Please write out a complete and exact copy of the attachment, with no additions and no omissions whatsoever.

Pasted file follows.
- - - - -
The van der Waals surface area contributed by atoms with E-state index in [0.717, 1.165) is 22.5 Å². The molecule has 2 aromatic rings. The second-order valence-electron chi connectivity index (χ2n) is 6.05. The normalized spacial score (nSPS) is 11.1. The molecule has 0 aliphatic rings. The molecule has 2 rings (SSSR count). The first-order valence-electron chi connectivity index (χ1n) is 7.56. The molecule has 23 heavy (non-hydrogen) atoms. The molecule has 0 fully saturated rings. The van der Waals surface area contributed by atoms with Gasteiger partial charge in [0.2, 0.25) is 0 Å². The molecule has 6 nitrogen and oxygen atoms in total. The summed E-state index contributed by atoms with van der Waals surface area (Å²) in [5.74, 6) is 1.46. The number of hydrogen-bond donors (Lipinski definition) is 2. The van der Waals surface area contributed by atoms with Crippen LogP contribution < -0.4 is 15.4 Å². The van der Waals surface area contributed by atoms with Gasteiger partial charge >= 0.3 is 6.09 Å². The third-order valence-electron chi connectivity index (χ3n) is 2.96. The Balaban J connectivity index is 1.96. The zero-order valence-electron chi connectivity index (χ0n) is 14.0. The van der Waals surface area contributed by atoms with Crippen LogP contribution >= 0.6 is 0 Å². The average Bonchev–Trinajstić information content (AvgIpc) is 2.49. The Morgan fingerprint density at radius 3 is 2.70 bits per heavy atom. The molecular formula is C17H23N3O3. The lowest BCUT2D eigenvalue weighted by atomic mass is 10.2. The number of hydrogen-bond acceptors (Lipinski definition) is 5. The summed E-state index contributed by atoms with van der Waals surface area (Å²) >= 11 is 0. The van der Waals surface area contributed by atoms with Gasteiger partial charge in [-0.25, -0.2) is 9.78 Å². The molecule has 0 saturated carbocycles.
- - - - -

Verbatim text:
The van der Waals surface area contributed by atoms with E-state index in [0.717, 1.165) is 22.5 Å². The molecule has 2 aromatic rings. The second-order valence-electron chi connectivity index (χ2n) is 6.05. The normalized spacial score (nSPS) is 11.1. The molecule has 0 aliphatic rings. The molecule has 2 rings (SSSR count). The first-order valence-electron chi connectivity index (χ1n) is 7.56. The molecule has 23 heavy (non-hydrogen) atoms. The molecule has 0 fully saturated rings. The van der Waals surface area contributed by atoms with Gasteiger partial charge in [0.2, 0.25) is 0 Å². The molecule has 6 nitrogen and oxygen atoms in total. The summed E-state index contributed by atoms with van der Waals surface area (Å²) in [5.74, 6) is 1.46. The number of hydrogen-bond donors (Lipinski definition) is 2. The van der Waals surface area contributed by atoms with Crippen LogP contribution < -0.4 is 15.4 Å². The van der Waals surface area contributed by atoms with Gasteiger partial charge >= 0.3 is 6.09 Å². The third-order valence-electron chi connectivity index (χ3n) is 2.96. The Balaban J connectivity index is 1.96. The zero-order valence-electron chi connectivity index (χ0n) is 14.0. The van der Waals surface area contributed by atoms with Crippen LogP contribution >= 0.6 is 0 Å². The average Bonchev–Trinajstić information content (AvgIpc) is 2.49. The Morgan fingerprint density at radius 3 is 2.70 bits per heavy atom. The molecular formula is C17H23N3O3. The lowest BCUT2D eigenvalue weighted by atomic mass is 10.2. The number of hydrogen-bond acceptors (Lipinski definition) is 5. The summed E-state index contributed by atoms with van der Waals surface area (Å²) >= 11 is 0. The van der Waals surface area contributed by atoms with Gasteiger partial charge in [-0.25, -0.2) is 9.78 Å². The molecule has 0 saturated carbocycles.